Our first meeting became one of the most memorable moments in my life. When I first saw Edgar, she was just sitting by herself. After spotting me, she reached out with both hands through the bars. Right then, I knew I would be able to walk up to her, and nothing bad would happen. She pulled me close, and hugged me for the longest time. It’s hard to describe what was in her mind without being anthropomorphic, but it seemed as she was craving love and attention, even if it came from a total stranger. That moment stayed with me for many years. The picture became my “signature picture.” I use it for my presentations, for my Facebook banner, in articles, everywhere to remind me what these infants go through once they are taken from their parents. Still, no matter how much love they get from humans, there is a much bigger need to be with their conspecifics. Chimpanzees cannot be kept alone!
The introduction took place the next day. All animals received plenty of food, browse and substrates. I never introduce animals on an empty stomach. A hungry animal is a frustrated animal, and frustration leads to anger and aggressiveness.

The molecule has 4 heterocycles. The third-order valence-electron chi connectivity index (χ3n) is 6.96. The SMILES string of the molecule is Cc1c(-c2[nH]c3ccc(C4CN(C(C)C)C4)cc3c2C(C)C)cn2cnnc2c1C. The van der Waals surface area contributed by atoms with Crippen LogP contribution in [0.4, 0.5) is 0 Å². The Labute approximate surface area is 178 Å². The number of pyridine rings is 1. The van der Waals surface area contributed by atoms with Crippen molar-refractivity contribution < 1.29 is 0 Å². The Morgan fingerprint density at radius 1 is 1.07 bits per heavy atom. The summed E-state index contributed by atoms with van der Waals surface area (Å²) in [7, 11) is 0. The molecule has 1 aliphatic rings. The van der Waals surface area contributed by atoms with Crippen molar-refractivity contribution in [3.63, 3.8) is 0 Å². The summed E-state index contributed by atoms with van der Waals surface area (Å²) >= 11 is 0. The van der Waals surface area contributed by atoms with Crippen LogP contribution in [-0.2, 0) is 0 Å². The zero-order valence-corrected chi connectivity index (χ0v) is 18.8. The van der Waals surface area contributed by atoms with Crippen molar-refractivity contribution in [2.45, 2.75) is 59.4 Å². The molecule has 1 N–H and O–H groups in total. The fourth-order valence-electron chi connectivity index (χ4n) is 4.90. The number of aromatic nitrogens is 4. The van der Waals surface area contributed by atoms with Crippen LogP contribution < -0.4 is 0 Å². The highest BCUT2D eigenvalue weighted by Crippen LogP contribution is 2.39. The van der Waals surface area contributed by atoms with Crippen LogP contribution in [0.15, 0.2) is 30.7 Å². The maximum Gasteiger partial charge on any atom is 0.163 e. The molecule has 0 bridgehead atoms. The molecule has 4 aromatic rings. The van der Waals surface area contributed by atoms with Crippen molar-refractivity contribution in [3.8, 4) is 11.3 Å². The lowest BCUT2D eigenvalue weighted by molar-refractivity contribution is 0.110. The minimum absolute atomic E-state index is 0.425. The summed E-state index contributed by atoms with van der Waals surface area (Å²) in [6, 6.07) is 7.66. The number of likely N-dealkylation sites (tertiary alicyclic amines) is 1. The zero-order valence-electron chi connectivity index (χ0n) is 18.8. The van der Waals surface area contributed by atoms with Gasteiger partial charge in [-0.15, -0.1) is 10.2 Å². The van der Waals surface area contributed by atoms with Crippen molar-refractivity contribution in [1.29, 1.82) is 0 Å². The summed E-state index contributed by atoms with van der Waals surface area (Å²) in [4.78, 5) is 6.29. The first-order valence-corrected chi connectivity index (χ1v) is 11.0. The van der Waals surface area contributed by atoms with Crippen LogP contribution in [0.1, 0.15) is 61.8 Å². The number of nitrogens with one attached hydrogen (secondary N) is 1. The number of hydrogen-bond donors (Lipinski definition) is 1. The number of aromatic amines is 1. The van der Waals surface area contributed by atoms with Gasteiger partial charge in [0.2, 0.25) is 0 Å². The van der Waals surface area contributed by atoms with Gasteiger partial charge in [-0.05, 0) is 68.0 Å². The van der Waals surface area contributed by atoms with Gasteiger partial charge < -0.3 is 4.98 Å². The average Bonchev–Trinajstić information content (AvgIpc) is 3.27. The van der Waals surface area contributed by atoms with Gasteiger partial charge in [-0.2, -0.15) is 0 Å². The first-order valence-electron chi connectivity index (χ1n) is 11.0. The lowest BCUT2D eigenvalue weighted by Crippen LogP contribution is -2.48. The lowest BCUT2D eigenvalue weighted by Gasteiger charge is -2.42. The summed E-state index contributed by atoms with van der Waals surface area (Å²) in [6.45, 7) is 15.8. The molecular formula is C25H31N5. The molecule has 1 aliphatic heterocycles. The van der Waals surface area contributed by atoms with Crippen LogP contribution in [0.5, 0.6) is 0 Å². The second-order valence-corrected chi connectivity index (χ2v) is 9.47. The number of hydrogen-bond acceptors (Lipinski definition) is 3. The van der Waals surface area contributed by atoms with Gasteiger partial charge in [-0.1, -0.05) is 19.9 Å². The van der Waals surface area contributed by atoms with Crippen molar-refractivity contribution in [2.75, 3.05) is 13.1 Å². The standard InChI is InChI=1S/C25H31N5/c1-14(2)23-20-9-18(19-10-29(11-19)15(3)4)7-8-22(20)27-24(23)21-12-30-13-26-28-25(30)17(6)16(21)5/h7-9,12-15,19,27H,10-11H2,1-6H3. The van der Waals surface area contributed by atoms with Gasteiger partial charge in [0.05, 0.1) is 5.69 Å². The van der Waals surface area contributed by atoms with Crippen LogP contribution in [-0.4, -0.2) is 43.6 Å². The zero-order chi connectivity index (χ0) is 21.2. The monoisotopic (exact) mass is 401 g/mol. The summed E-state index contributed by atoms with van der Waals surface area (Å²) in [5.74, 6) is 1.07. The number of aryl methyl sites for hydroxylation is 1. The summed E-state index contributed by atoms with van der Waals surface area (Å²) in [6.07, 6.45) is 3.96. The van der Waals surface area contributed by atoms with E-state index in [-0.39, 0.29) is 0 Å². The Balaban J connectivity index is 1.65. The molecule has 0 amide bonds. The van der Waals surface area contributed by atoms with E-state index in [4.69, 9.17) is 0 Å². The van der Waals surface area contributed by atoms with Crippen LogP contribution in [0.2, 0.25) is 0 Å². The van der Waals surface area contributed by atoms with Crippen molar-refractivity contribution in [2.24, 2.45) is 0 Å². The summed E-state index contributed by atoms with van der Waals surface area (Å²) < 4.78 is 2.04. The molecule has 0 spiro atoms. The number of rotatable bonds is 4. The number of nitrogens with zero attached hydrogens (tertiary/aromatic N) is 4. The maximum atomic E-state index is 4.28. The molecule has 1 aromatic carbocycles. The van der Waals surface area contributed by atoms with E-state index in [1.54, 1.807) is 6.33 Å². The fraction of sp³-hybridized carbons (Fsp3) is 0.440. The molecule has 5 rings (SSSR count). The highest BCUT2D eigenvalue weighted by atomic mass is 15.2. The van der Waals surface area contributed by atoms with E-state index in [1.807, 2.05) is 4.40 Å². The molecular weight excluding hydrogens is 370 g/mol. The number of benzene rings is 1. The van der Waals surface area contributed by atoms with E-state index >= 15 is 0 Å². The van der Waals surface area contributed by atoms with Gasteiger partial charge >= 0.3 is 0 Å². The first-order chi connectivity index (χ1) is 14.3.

Kong was separated from Sydney and locked inside the night house so he wouldn’t influence the behaviors by trying to support any of the females, making them braver and perhaps even starting a fight. Edgar initially was apprehensive of the adult female chimpanzee, but in less than two days they bonded. They ate, slept, played, groomed frequently and didn’t leave each other’s side for longer period of times. They became inseparable.
At that point, Kong was introduced. His introduction was even easier. He had great interest in Edgar and followed her everywhere, constantly prompting her to play. He was extremely gentle with her.
Edgar now had two surrogate parents, and a new family formed. She didn’t have to be alone anymore.
Another interesting note: I was told that prior to the introduction of Edgar, Kong and Sydney were mostly ignoring each other, sitting far from one another all day long and almost never interacting. That was also my impression during my short stay. Once they were separated (in order to do Edgar’s introduction to Sydney), interestingly, they constantly protested being away from each other. They tried to groom, play and comfort one another frequently though the mesh, and tried to open the door so they could reunite. After all three of them were put together, they were inseparable.